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Geography, empire and sainthood in the eighteenth-century Muslim Deccan

  • NILE GREEN (a1)

Abstract

This article examines the relationship between the Mughal colonization of the Deccan during the twelfth/eighteenth century and the development of the Sufi traditions of Awrangabad. Concurrent with the defeat of the Deccan sultanates was a process of re-ordering the sacred Muslim landscape of the Deccan into harmony with the cultural and political values of the region's new elites by the importation of Sufi traditions from the north. As a reflection of the wider cultural make-up of the Mughal world, questions of regional, political and ethnic affiliation were articulated by writers whose own remembered homelands lay far from the Deccan. Placing Sufi commemorative texts written in Awrangabad into a wider social and literary context, the article discusses the place of the city's Sufis in the social, political and intellectual life of a short-lived imperial centre. The city's saints are in this way seen as the most semantically rich of all the cultural products of the period.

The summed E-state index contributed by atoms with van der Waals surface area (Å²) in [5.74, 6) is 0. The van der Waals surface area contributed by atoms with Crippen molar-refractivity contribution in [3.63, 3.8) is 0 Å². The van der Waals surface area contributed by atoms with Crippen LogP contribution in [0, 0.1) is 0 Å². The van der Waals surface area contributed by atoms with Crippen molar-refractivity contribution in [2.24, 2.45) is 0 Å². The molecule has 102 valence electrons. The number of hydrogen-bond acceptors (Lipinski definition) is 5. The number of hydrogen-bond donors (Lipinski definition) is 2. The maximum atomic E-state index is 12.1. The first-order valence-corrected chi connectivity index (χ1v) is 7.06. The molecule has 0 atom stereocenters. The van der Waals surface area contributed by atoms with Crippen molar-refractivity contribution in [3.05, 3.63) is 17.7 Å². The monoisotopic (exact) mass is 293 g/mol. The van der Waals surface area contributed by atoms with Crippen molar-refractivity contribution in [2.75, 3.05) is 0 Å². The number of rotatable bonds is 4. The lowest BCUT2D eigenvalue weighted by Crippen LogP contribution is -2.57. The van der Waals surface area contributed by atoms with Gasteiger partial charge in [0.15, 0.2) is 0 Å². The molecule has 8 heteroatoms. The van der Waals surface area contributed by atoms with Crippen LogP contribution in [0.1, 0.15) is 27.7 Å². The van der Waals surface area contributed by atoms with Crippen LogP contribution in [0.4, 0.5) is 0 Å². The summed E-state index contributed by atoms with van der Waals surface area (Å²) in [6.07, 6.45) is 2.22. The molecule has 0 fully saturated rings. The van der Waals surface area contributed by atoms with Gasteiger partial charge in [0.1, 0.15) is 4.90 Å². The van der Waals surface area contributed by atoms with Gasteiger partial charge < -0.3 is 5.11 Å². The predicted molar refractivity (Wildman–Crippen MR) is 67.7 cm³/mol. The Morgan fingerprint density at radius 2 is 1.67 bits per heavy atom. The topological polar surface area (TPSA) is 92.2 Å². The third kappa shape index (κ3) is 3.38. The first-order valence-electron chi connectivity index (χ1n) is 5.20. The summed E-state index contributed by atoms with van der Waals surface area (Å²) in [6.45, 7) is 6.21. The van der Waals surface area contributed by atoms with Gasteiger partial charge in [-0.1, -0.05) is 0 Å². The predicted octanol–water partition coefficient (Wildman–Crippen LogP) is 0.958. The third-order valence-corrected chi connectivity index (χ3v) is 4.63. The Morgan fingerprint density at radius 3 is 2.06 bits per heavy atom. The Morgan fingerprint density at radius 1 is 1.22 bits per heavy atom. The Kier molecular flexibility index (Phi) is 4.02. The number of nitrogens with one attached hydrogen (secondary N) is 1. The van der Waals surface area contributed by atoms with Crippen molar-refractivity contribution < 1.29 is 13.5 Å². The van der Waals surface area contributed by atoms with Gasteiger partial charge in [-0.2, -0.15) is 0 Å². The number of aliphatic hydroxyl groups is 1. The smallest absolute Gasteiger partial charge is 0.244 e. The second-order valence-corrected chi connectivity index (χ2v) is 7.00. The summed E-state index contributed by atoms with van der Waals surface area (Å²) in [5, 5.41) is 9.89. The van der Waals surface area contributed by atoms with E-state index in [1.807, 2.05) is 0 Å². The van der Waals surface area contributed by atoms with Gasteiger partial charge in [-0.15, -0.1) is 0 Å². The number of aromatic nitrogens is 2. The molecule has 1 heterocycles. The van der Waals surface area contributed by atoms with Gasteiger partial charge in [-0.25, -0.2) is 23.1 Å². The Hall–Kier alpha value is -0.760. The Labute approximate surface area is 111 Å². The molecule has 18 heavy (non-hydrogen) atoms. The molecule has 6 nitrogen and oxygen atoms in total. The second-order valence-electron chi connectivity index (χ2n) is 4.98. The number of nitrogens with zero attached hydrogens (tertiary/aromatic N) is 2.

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This article was researched and written with the financial support of the Ouseley Memorial Scholarship at London University's School of Oriental and African Studies and the Gordon Milburn Junior Research Fellowship at Lady Margaret Hall, Oxford. I am grateful to David Washbrook for an invitation to present an earlier version of the article at the South Asian History Seminar at St Antony's College, Oxford.

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Geography, empire and sainthood in the eighteenth-century Muslim Deccan

  • NILE GREEN (a1)

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